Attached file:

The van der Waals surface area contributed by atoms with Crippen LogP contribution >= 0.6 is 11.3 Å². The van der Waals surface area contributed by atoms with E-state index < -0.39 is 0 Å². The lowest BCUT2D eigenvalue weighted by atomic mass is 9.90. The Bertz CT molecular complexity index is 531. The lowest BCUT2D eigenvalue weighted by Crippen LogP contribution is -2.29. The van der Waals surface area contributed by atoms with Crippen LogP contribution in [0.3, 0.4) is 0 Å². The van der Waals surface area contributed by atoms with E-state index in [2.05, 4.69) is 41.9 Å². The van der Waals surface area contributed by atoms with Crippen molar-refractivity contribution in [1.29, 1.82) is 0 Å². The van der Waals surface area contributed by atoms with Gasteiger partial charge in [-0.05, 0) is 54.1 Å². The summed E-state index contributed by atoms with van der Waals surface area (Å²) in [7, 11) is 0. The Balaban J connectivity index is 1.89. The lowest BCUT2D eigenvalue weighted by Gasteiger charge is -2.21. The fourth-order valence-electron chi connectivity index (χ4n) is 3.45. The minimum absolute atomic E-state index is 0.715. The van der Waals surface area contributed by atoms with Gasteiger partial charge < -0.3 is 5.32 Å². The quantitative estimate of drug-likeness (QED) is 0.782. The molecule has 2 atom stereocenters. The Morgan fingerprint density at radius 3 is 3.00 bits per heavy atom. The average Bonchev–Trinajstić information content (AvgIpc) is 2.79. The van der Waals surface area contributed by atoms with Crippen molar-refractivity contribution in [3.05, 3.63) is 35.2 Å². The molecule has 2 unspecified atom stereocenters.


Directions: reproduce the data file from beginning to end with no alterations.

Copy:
The van der Waals surface area contributed by atoms with Crippen LogP contribution >= 0.6 is 11.3 Å². The van der Waals surface area contributed by atoms with E-state index < -0.39 is 0 Å². The lowest BCUT2D eigenvalue weighted by atomic mass is 9.90. The Bertz CT molecular complexity index is 531. The lowest BCUT2D eigenvalue weighted by Crippen LogP contribution is -2.29. The van der Waals surface area contributed by atoms with Crippen LogP contribution in [0.3, 0.4) is 0 Å². The van der Waals surface area contributed by atoms with E-state index in [2.05, 4.69) is 41.9 Å². The van der Waals surface area contributed by atoms with Crippen molar-refractivity contribution in [1.29, 1.82) is 0 Å². The van der Waals surface area contributed by atoms with Gasteiger partial charge in [-0.05, 0) is 54.1 Å². The summed E-state index contributed by atoms with van der Waals surface area (Å²) in [7, 11) is 0. The Balaban J connectivity index is 1.89. The lowest BCUT2D eigenvalue weighted by Gasteiger charge is -2.21. The fourth-order valence-electron chi connectivity index (χ4n) is 3.45. The minimum absolute atomic E-state index is 0.715. The van der Waals surface area contributed by atoms with Gasteiger partial charge < -0.3 is 5.32 Å². The quantitative estimate of drug-likeness (QED) is 0.782. The molecule has 2 atom stereocenters. The Morgan fingerprint density at radius 3 is 3.00 bits per heavy atom. The average Bonchev–Trinajstić information content (AvgIpc) is 2.79. The van der Waals surface area contributed by atoms with Crippen molar-refractivity contribution in [3.05, 3.63) is 35.2 Å². The molecule has 2 unspecified atom stereocenters.